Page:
An imaginary universe

PhiAlpha
PhiAlpha
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Topic 191714

Imagine that the Plank's constant is much larger (~ 10^-4) and the speed of light is much smaller (~ the speed of sound). I suspect such a universe cannot exist but, still, what are the consequences of these assumptions?

"Everything should be made as simple as possible, but not simpler." A. Einstein

Mike Hewson
Mike Hewson
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An imaginary universe

Quote:
Imagine that the Plank's constant is much larger (~ 10^-4) and the speed of light is much smaller (~ the speed of sound). I suspect such a universe cannot exist but, still, what are the consequences of these assumptions?


It would be somewhat bizarre for us, assuming we can exist within it! Basically all of the consequences of quantum mechanics and relativity would be quite evident, without special effort on our part, at everyday scales. Stuff like 'tunnelling' through barriers say - though we may not then have a concept of a barrier like we do. As for the famous "Twin's Paradox", then we would all, twins or not, very much inhabit our own personal timeline which is a summation of significant time adjustments depending on our specific history of velocities. How would you arrange to meet for coffee "tomorrow" ? I think structures like orchards would be quit hazardous to pass through - you'd diffract all over the countryside!
I think some, if not all of this, has been aired in SciFi novels and the like...
Cheers, Mike.

I have made this letter longer than usual because I lack the time to make it shorter. Blaise Pascal

Philip Martin Kryder
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RE: Imagine that the

Quote:
Imagine that the Plank's constant is much larger (~ 10^-4) and the speed of light is much smaller (~ the speed of sound). I suspect such a universe cannot exist but, still, what are the consequences of these assumptions?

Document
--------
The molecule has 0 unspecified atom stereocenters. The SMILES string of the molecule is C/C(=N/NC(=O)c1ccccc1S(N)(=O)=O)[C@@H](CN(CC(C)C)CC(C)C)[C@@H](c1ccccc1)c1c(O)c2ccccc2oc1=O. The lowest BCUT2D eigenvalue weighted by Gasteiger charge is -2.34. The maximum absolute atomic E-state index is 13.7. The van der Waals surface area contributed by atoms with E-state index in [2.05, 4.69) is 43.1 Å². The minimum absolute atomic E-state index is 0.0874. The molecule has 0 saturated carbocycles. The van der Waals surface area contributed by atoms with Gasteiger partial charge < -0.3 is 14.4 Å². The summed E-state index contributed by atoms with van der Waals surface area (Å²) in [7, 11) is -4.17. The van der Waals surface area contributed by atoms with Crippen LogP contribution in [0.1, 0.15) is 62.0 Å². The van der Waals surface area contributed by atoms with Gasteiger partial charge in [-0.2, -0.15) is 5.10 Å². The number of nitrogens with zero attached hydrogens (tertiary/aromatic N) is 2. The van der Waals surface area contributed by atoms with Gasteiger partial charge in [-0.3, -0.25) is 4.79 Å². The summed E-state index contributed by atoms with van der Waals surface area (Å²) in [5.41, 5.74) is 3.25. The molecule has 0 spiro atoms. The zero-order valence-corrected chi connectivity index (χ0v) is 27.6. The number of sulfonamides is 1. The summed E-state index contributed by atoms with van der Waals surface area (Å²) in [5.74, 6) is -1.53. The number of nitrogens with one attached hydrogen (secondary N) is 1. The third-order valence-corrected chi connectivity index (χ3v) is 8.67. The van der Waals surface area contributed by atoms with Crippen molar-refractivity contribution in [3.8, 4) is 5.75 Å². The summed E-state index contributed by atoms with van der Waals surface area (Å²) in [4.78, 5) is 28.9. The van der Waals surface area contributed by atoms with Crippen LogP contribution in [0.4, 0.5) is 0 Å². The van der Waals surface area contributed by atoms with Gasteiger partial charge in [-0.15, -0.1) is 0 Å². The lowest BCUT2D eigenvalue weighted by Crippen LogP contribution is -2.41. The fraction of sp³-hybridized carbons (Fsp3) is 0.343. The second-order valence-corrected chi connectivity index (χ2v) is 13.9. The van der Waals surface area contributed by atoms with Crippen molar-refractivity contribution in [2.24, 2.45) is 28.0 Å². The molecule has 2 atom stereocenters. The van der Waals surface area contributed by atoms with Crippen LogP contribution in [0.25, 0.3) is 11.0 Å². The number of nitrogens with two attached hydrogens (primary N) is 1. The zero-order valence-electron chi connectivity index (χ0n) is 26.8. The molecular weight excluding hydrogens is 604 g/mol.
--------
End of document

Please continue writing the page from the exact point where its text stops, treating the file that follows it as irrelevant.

I once asked part of this question - about the slower speed of light - and was told that relativistic effects would affect the mass of electrons in orbit around nuclei.

hossein mirabi
hossein mirabi
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thanks for your care .. my

thanks for your care .. my theory is in progress and there are a lot of diffkind equation made it complicated .... as soon as posible i will do that.
so i mean i want to rewrite the schrodinger equation , therefore you must be patience ..ok.

gravywavy
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RE: ...we would all ...

Message 44283 in response to message 44280

Quote:
...we would all ... inhabit our own personal timeline which is a summation of significant time adjustments depending on our specific history of velocities. How would you arrange to meet for coffee "tomorrow" ? ...

Arranging to meet would be easy - refer it to some outside referent like "Noon" (meaning when the sun is at its heghest in the sky, not the reading of a clock).

What we would not know is how long each of us has to wait till the meeting.

Paradoxically, if I am in a hurry to meet up with you, a quick trip away will make our meeting arriver quicker for me.

On the other hand if I am working on an assignment that I need to hand in when we meet, I want to keep as still as possible in order to give myself the longest elapsed time till the meeting. "Still" means as little accelration as possible, ideally I set of now and travel at constant speed and direction from where I am now to where we will meet, making sure I arrive exactly on time.

R~~

~~gravywavy

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